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House Bill 2378: Lowers Compulsory School Attendance Age from 7 to 6
Representative Carolyn Tomei
Representative Carolyn Tomei has introduced a bill which would lower the compulsory school attendance age from 7 to 6. If passed, House Bill 2378 would require children to attend school a full year earlier than they are currently required to.
Homeschool parents would be required to file a notice of intent when their child turns 6. In essence H.B. 2378 will add a full year for reporting for homeschool parents!
Additionally, taxes will inevitably go up to pay for the cost of this additional year of compulsory school attendance.
|1/12/2009||(House) Introduced and referred to Committee on Education|
HSLDA is opposed to H.B. 2378.
No action is requested at this time.
Background:Some of the problems with lowering the compulsory attendance are listed below.
- Lowering the compulsory attendance age from 7 to 6 would subject Oregon home educators to the requirements of the homeschool laws one year earlier. Homeschool parents would be required to submit the notice of intent to their local ESD one year earlier than they do now.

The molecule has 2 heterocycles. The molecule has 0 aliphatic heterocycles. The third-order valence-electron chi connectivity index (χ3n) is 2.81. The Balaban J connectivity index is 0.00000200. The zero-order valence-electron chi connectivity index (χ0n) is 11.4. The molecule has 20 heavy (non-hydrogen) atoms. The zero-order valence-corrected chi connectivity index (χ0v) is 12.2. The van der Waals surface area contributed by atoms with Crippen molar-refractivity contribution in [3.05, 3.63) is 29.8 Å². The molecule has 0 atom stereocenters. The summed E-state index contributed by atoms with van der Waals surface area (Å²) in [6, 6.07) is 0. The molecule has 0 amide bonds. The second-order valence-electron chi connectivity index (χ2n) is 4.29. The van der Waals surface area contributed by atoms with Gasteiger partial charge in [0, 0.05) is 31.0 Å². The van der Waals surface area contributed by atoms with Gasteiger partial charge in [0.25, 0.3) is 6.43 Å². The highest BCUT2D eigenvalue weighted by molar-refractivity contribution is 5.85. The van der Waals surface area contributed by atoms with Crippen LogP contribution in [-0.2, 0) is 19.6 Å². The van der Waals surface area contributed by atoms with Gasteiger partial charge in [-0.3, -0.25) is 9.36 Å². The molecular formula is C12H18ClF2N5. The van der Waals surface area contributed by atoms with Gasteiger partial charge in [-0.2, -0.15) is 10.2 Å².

- Many education experts have concluded that beginning a child’s formal education too early may actually result in burnout and poor scholastic performance later.
- Lowering the compulsory attendance age erodes the authority of parents who are in the best position to determine when their child’s formal education should begin.
- It would restrict parents’ freedom to decide if their children are ready for school While this bill has an “exception” provision for students who are enrolled in non-public or homeschools, it would still require all 6-year-olds to be enrolled in a homeschool program. As a result, a parent would now be required to file the IHIP, quarterly reports and achievement tests when their child reached 6 years of age. Consequently this would require homeschool parents to file for their children a year earlier that they do now! This would not be genuine exception.
- Another significant impact of expanding the compulsory attendance age would be an inevitable tax increase to pay for more classroom space and teachers to accommodate the additional students compelled to attend public schools.
For more information on compulsory attendance, please see our memorandum, “Early Education Shows No Benefit.”
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